Creators Joe Kelly, Joe Casey, Steven T. Seagle and Duncan Rouleau comprise Man of Action Entertainment, and truly live up to the name of their collective. Whether you've read their creator-owned books like Casey's "Sex" or Kelly's "Four Eyes" for Image Comics, or spent hours watching their many animated shows like "Ben 10," "Generator Rex" and "Ultimate Spider-Man," the men behind Man of Action are all over the place, constantly producing new, high-quality entertainment across a variety of mediums. After 15 years of working together, the quartet assembled for a visit to the world famous CBR Floating Tiki Room to speak with Jonah Weiland about a number of topics in a wide-ranging interview at Comic-Con International in San Diego. They discuss how they've managed to continue a long-lasting working relationship, their individual and collaborative projects, the roles each serves within the collective and how their particular chemistry has fueled their longevity.
In the first part of the conversation, Weiland sits down with Joe Casey and Joe Kelly to discuss writing their own books, which often feature more mature content, versus the all-ages animated shows they've created for television. Kelly then goes into some detail about how Man of Action functions and what each member specializes in, while Casey says he doesn't try to analyze where the success stems from too much before elaborating on how dysfunction has actually driven them to keep moving forward and progressing.
On the creative freedom that comes with being a part of Man of Action:
Joe Kelly: I didn't smarten up about doing my own stuff, really, for a while -- 'cause when we were first at Marvel and DC would've been a really primetime for me to do creator-owned books. And then, it wasn't until "Steampunk," I kind of put my toe in the water, which was cool, but then I kind of got sidetracked into more mainstream stuff. You know, like more corporate stuff. But now, I love it. I mean, I don't ever want to get pigeon-holed, personally. And I think as a group, we never want to get pigeon-holed. So to be able to bounce around between -- we do some kid stuff, we have some adult stuff, we have some stuff that falls in between -- that's one of our goals.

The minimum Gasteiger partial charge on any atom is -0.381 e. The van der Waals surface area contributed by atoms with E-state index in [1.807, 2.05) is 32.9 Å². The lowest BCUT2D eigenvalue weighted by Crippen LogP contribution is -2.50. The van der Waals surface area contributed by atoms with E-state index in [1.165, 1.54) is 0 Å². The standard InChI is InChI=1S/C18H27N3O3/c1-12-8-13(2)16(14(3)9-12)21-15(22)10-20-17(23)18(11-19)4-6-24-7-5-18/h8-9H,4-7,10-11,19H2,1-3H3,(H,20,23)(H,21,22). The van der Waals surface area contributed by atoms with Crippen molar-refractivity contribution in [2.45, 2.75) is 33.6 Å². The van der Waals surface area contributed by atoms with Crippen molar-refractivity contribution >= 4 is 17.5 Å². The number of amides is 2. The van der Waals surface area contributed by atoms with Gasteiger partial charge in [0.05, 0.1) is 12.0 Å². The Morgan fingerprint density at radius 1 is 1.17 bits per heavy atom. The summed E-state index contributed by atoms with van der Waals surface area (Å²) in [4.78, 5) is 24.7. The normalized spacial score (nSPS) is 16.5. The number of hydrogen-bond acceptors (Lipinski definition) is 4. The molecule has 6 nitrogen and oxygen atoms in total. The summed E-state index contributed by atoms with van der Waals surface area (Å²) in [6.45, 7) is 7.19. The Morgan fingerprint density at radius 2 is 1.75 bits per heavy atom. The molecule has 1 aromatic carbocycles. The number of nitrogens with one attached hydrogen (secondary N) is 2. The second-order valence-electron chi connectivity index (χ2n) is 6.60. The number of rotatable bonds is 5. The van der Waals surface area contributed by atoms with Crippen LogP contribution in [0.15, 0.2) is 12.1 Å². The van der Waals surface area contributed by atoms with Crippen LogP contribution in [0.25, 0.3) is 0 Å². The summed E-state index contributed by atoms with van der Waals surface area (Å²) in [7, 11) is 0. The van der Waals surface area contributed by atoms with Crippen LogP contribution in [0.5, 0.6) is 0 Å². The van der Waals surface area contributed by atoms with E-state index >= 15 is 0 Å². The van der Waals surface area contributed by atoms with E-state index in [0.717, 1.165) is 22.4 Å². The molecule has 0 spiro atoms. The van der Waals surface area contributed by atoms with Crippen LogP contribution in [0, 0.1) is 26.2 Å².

On the ups and downs a 15-year working relationship:
Joe Casey: The dysfunction is part of the chemistry -- if you don't recognize that, you'll just end up fighting against it, and then you can't progress -- because you're too busy trying to fix the other people, or trying to turn yourself into something you're clearly not. You know, this is a pretty broad comparison, but bands go through this all the time. They find some success and then they think they want to redefine what they are, or they're not happy with what they are. Every band, even that I've been in on a really low level, are never happy with being the band that they are. They always want to be something else. And, we have a unique situation where we're kind of happy with what we are, but there's room within it for us to become something else, or individuals to evolve into other creative areas and things like that. So it's kind of the best of both worlds. And we try to keep that in mind, keep that perspective, the whole time.